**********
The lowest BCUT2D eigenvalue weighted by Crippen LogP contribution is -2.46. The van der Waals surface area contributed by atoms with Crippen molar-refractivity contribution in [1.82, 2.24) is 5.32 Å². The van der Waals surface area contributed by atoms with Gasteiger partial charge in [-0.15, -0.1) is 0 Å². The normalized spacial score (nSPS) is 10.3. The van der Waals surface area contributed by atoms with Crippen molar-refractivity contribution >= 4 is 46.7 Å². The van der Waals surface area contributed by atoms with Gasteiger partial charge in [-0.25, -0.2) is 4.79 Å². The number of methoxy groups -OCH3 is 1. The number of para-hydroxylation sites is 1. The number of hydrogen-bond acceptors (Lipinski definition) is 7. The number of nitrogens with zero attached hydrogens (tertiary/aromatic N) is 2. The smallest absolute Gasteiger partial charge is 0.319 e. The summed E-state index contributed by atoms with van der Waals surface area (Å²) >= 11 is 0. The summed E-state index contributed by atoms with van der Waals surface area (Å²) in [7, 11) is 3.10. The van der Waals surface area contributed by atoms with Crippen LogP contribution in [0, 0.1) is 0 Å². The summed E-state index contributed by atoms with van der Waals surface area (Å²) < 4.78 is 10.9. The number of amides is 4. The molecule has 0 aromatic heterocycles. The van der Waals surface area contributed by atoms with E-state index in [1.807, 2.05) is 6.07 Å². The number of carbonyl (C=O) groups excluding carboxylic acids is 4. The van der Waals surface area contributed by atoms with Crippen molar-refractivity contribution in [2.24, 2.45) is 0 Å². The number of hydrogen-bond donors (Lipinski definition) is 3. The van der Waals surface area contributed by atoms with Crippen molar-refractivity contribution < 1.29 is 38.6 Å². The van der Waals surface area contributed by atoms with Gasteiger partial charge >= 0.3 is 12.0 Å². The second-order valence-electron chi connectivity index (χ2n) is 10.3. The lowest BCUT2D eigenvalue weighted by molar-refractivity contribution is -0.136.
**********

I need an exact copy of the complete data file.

The lowest BCUT2D eigenvalue weighted by Crippen LogP contribution is -2.46. The van der Waals surface area contributed by atoms with Crippen molar-refractivity contribution in [1.82, 2.24) is 5.32 Å². The van der Waals surface area contributed by atoms with Gasteiger partial charge in [-0.15, -0.1) is 0 Å². The normalized spacial score (nSPS) is 10.3. The van der Waals surface area contributed by atoms with Crippen molar-refractivity contribution >= 4 is 46.7 Å². The van der Waals surface area contributed by atoms with Gasteiger partial charge in [-0.25, -0.2) is 4.79 Å². The number of methoxy groups -OCH3 is 1. The number of para-hydroxylation sites is 1. The number of hydrogen-bond acceptors (Lipinski definition) is 7. The number of nitrogens with zero attached hydrogens (tertiary/aromatic N) is 2. The smallest absolute Gasteiger partial charge is 0.319 e. The summed E-state index contributed by atoms with van der Waals surface area (Å²) >= 11 is 0. The summed E-state index contributed by atoms with van der Waals surface area (Å²) in [7, 11) is 3.10. The van der Waals surface area contributed by atoms with Crippen LogP contribution in [0, 0.1) is 0 Å². The summed E-state index contributed by atoms with van der Waals surface area (Å²) < 4.78 is 10.9. The number of amides is 4. The molecule has 0 aromatic heterocycles. The van der Waals surface area contributed by atoms with E-state index in [1.807, 2.05) is 6.07 Å². The number of carbonyl (C=O) groups excluding carboxylic acids is 4. The van der Waals surface area contributed by atoms with Crippen molar-refractivity contribution in [2.24, 2.45) is 0 Å². The number of hydrogen-bond donors (Lipinski definition) is 3. The van der Waals surface area contributed by atoms with Crippen molar-refractivity contribution < 1.29 is 38.6 Å². The van der Waals surface area contributed by atoms with Gasteiger partial charge >= 0.3 is 12.0 Å². The second-order valence-electron chi connectivity index (χ2n) is 10.3. The lowest BCUT2D eigenvalue weighted by molar-refractivity contribution is -0.136.